Addis Abeba — More than 54, 000 civilians who were internally displaced during the two years war in Tigray region and are sheltered at an IDP camp in Abiy Adi, central Tigray, are severely suffering due to shortage of food and medicine supplies, according to local officials.
Welday G/Maryam, head of social affairs office of Abiy Addi town, told Addis Standard that huge number of IDPs from East, North, Central, and West Tigray and sheltered in Abiy Addi, some 101 km from the capital Mekelle, are suffering from hunger and medical problems.
The civilians who have settled in schools and vocational collages are in a severe situation due to lack of humanitarian aid and shortage of drugs, Welday said, adding that there is only one hospital and one clinic in the town to provide health services with scarce medical supply.
Ametechael Ayinekulu, 45, was displaced from Kafta Humera city. She was first displaced to Shiraro and when things got worse she went to Abiy Addi three months ago with her six children and is sheltered at Abiy Adi vocational college.
"I came and registered as a refugee here three months ago but no one has given me any humanitarian aid since then and I have been begging all over the city to feed my children," she said.
She told Addis Standard that although she came along with here children to Abiy Afdi expecting to get better humanitarian aid, she didn't receive anything so far.
"Besides, I have been worrying about my husband and my elder son whom I left in Shiraro during the war for I couldn't know their whereabouts," she added.
According to Welday, the total number of IDPs in Abiy Addi were 79,350, but following the peace deal and due to lack of sufficient humanitarian aid, some of the IDPs have decided to go to other cities in the region.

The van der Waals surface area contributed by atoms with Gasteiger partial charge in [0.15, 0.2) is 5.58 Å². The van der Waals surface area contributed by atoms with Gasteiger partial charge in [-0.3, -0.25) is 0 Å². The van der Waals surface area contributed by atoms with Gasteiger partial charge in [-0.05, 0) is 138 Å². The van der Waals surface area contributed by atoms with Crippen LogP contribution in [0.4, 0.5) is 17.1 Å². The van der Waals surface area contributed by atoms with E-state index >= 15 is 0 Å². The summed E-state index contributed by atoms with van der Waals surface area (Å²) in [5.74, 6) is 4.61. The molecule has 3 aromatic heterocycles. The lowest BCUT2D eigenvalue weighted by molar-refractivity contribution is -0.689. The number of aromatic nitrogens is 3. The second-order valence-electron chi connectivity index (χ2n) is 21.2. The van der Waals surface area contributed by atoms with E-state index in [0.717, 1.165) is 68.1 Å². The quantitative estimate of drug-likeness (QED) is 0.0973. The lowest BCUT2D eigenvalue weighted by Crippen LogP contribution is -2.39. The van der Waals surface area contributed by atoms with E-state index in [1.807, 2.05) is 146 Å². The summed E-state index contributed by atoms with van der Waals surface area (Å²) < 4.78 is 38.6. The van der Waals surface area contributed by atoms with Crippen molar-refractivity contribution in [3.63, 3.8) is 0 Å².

Weletensay Gebrselassie, 76, was displaced from Werda Tsegede when the war broke out, and settled in Shire for a year before finally moving to Abiy Addi.
"I was in Shire for a year, after the war was aggravated there I traveled on foot for eight days to get to Abiy Addi and I was eating leaves as there was no any food," he told Addis Standard.
"I have lost all my property due to the war; I only saved myself. I [am separated] from my family too. But there is nothing here, no medicine, no food, and no treatments," said Weletensay.
"Although the humanitarian aid is expected to be delivered once every month, the refugees are suffering," Welday said, adding that, "what we distribute to the people has not been enough".
Despite efforts by nongovernmental organizations to support the people, there are lots of people that they couldn't reach all, Welday added.
Debretsion Gebremichael, leader of Tigray region, said that humanitarian aid was trickling into the region, where more than 6.5 million people are still in desperate need of help; regional Tigray TV quoted him as saying that people of Tigray are dying on a daily basis due to lack of medicines and medical equipment.
During the 5th ordinary meeting of the 6th term of the Tigray Regional Council held yesterday Debretsion emphasized that IDPs who were displaced from every corner of Tigray should have been returned to their homes according to the peace deal. He said that, "no important step has been taken yet".
The UN said by late December, 20 organizations had delivered more than 100,000 tonnes of food and more than ten tonnes of non-food items to Tigray, including medical supplies.
According to the latest report by the UNOCHA, distribution of humanitarian supplies to affected communities is ongoing "where possible". and "efforts to provide assistance in hard-to-reach areas such as Adiet, Asgede, Hitsats, Neadier, Mai-Tsebri/Tselemti and Zana, where humanitarian conditions are dire, are being explored." Some partners have already started humanitarian operations in some of these areas, including Asgede and Zana, as well as in Shiraro and Tahitay Adiabo, the UN said. AS